Black (34%), blue (30%), and red (30%) are the most used colors in logos among the top 100 brands. Next on the list are yellow with 9%, green with 7%, gray/silver (6%), and orange with 5%. Finally, only 2% use brown. Some colors are associated with a particular industry, like blue is with tech. Red often represents the automotive industry, while black is present in popular luxury brands, logo statistics show.
8. 43% of Fortune 500 companies combine two colors in their logos.
Research suggests that two colors are the most common combination for Fortune 500 companies, with 217 featuring this exact number. Next, 186 logos contain one color (37%). Much fewer (68) use three colors (14%), and 23 feature four colors (5%). Ultimately, only six logos (less than 1%) include five or more colors.
9. The human brain processes a logo’s visual elements in 400 milliseconds.
Logo design facts show that our brain is wired to perceive and recall logos in just 400 milliseconds, which impacts the decision-making process. So, when a person sees a logo, the eye sends a signal to the primary visual cortex, which then perceives the color, shape, or form of the logo.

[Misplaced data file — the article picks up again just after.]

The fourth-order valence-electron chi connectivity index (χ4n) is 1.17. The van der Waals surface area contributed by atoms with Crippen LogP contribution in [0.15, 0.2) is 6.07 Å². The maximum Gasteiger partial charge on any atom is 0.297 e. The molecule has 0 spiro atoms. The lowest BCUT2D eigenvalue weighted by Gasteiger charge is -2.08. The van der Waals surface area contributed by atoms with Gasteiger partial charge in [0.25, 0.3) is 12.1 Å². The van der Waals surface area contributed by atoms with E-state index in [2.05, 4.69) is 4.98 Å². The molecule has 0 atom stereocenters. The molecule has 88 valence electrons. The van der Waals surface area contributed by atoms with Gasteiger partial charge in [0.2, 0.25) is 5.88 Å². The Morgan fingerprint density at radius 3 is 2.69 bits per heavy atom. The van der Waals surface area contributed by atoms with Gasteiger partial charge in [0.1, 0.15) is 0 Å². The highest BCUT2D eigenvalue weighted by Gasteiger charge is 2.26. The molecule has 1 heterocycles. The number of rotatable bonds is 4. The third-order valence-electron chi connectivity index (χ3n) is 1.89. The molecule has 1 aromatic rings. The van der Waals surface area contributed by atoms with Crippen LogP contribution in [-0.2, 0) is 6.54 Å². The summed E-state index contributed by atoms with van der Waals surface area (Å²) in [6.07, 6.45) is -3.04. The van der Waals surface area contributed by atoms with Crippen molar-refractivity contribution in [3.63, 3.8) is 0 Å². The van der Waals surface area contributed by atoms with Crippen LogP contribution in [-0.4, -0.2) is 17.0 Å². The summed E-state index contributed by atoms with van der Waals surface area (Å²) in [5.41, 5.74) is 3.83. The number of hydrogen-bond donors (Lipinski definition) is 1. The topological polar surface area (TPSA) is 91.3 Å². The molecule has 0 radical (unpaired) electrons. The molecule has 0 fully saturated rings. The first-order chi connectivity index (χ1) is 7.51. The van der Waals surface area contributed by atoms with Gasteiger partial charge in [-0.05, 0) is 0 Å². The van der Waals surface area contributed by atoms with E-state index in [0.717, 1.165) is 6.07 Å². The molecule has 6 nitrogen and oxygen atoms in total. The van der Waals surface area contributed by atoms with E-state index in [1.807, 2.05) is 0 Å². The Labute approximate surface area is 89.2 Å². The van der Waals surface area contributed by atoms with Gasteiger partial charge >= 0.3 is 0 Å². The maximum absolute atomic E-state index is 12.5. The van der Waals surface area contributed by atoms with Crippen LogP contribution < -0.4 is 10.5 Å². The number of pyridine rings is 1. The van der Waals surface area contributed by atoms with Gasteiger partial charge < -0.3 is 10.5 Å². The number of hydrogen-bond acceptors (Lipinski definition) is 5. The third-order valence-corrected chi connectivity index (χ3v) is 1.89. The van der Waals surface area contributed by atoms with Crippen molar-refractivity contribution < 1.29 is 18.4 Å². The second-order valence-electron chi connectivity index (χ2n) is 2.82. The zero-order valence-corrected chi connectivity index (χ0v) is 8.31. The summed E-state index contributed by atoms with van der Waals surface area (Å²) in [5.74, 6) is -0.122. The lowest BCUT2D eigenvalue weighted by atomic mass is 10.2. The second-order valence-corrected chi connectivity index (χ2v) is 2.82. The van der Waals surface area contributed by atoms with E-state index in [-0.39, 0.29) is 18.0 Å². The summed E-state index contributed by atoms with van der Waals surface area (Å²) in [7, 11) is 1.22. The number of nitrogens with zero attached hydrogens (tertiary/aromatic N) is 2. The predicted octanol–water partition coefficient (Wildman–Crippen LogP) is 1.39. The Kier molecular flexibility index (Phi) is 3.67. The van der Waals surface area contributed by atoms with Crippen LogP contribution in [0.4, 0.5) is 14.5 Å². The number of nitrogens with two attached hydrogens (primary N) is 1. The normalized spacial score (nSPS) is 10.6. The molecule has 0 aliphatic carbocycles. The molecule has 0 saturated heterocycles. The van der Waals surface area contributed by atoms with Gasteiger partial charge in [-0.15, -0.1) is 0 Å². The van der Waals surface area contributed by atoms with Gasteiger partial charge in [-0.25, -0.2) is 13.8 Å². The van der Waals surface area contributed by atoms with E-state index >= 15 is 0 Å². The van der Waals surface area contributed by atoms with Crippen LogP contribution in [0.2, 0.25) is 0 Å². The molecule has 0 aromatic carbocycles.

10. There are seven different types of logos.
First, there is a monogram (or a lettermark), typically consisting of a brand’s initials (think NASA, HBO, CNN). Then comes the wordmark, which is a font-based logo of the whole business name (Coca-Cola and Google are the most notable examples). Next, brand logo facts point to a pictorial mark, which is usually an icon or a graphic symbol depicted on a logo as in the iconic Apple logo. An abstract mark is a different version of a pictorial logo, where designers use abstract geometric shapes (think Nike and Adidas). Mascot logos meanwhile include an illustrated type of character (like KFC). Finally, there are combination marks and emblem logos. The former is a combination of word or letter marks and pictorial marks (Doritos, Burger King), while the latter refers to a font inside a symbol (like Starbucks).